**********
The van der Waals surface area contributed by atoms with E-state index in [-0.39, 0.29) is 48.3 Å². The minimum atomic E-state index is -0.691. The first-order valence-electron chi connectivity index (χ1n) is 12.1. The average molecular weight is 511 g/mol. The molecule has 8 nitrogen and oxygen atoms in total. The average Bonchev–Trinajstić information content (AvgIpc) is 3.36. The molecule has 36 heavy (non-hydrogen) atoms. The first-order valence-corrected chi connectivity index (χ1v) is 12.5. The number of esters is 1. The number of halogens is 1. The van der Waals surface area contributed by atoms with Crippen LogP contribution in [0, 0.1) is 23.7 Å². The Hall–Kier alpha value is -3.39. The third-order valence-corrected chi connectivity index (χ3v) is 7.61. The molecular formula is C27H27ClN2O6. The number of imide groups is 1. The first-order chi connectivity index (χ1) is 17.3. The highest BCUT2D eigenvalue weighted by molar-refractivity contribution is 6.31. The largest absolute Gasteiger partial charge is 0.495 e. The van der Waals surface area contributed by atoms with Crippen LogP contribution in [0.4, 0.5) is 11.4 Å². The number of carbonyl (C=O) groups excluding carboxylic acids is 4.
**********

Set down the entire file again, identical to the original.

The van der Waals surface area contributed by atoms with E-state index in [-0.39, 0.29) is 48.3 Å². The minimum atomic E-state index is -0.691. The first-order valence-electron chi connectivity index (χ1n) is 12.1. The average molecular weight is 511 g/mol. The molecule has 8 nitrogen and oxygen atoms in total. The average Bonchev–Trinajstić information content (AvgIpc) is 3.36. The molecule has 36 heavy (non-hydrogen) atoms. The first-order valence-corrected chi connectivity index (χ1v) is 12.5. The number of esters is 1. The number of halogens is 1. The van der Waals surface area contributed by atoms with Crippen LogP contribution in [0, 0.1) is 23.7 Å². The Hall–Kier alpha value is -3.39. The third-order valence-corrected chi connectivity index (χ3v) is 7.61. The molecular formula is C27H27ClN2O6. The number of imide groups is 1. The first-order chi connectivity index (χ1) is 17.3. The highest BCUT2D eigenvalue weighted by molar-refractivity contribution is 6.31. The largest absolute Gasteiger partial charge is 0.495 e. The van der Waals surface area contributed by atoms with Crippen LogP contribution in [0.4, 0.5) is 11.4 Å². The number of carbonyl (C=O) groups excluding carboxylic acids is 4.